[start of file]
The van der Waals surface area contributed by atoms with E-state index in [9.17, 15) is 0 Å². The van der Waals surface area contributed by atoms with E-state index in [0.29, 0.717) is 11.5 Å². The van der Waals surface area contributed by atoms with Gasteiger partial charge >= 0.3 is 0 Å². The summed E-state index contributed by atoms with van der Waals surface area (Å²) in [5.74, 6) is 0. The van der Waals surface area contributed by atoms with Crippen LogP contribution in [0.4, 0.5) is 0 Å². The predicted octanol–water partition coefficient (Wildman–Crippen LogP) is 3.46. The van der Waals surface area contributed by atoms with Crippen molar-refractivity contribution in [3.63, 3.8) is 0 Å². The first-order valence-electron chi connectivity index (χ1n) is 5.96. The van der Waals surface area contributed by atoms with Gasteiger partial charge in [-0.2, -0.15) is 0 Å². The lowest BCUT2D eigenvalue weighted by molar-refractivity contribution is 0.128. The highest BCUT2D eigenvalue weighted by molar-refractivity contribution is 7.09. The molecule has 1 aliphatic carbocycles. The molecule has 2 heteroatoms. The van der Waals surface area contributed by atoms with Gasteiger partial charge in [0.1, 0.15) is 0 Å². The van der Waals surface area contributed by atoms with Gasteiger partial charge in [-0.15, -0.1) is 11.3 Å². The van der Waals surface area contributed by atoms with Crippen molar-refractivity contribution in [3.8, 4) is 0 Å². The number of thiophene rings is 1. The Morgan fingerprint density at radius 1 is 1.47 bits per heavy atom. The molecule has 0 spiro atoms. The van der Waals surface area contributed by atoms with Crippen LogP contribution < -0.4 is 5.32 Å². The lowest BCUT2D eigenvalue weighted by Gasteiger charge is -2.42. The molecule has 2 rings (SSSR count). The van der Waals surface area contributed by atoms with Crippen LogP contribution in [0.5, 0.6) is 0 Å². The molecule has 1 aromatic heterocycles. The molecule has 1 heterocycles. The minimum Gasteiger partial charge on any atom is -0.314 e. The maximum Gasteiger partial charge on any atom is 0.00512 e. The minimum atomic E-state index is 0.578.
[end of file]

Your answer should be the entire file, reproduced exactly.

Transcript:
The van der Waals surface area contributed by atoms with E-state index in [9.17, 15) is 0 Å². The van der Waals surface area contributed by atoms with E-state index in [0.29, 0.717) is 11.5 Å². The van der Waals surface area contributed by atoms with Gasteiger partial charge >= 0.3 is 0 Å². The summed E-state index contributed by atoms with van der Waals surface area (Å²) in [5.74, 6) is 0. The van der Waals surface area contributed by atoms with Crippen LogP contribution in [0.4, 0.5) is 0 Å². The predicted octanol–water partition coefficient (Wildman–Crippen LogP) is 3.46. The van der Waals surface area contributed by atoms with Crippen molar-refractivity contribution in [3.63, 3.8) is 0 Å². The first-order valence-electron chi connectivity index (χ1n) is 5.96. The van der Waals surface area contributed by atoms with Gasteiger partial charge in [-0.2, -0.15) is 0 Å². The lowest BCUT2D eigenvalue weighted by molar-refractivity contribution is 0.128. The highest BCUT2D eigenvalue weighted by molar-refractivity contribution is 7.09. The molecule has 1 aliphatic carbocycles. The molecule has 2 heteroatoms. The van der Waals surface area contributed by atoms with Gasteiger partial charge in [0.1, 0.15) is 0 Å². The van der Waals surface area contributed by atoms with Gasteiger partial charge in [-0.15, -0.1) is 11.3 Å². The van der Waals surface area contributed by atoms with Crippen molar-refractivity contribution in [3.8, 4) is 0 Å². The number of thiophene rings is 1. The Morgan fingerprint density at radius 1 is 1.47 bits per heavy atom. The molecule has 0 spiro atoms. The van der Waals surface area contributed by atoms with Crippen LogP contribution < -0.4 is 5.32 Å². The lowest BCUT2D eigenvalue weighted by Gasteiger charge is -2.42. The molecule has 2 rings (SSSR count). The van der Waals surface area contributed by atoms with Crippen LogP contribution in [0.5, 0.6) is 0 Å². The molecule has 1 aromatic heterocycles. The molecule has 1 heterocycles. The minimum Gasteiger partial charge on any atom is -0.314 e. The maximum Gasteiger partial charge on any atom is 0.00512 e. The minimum atomic E-state index is 0.578.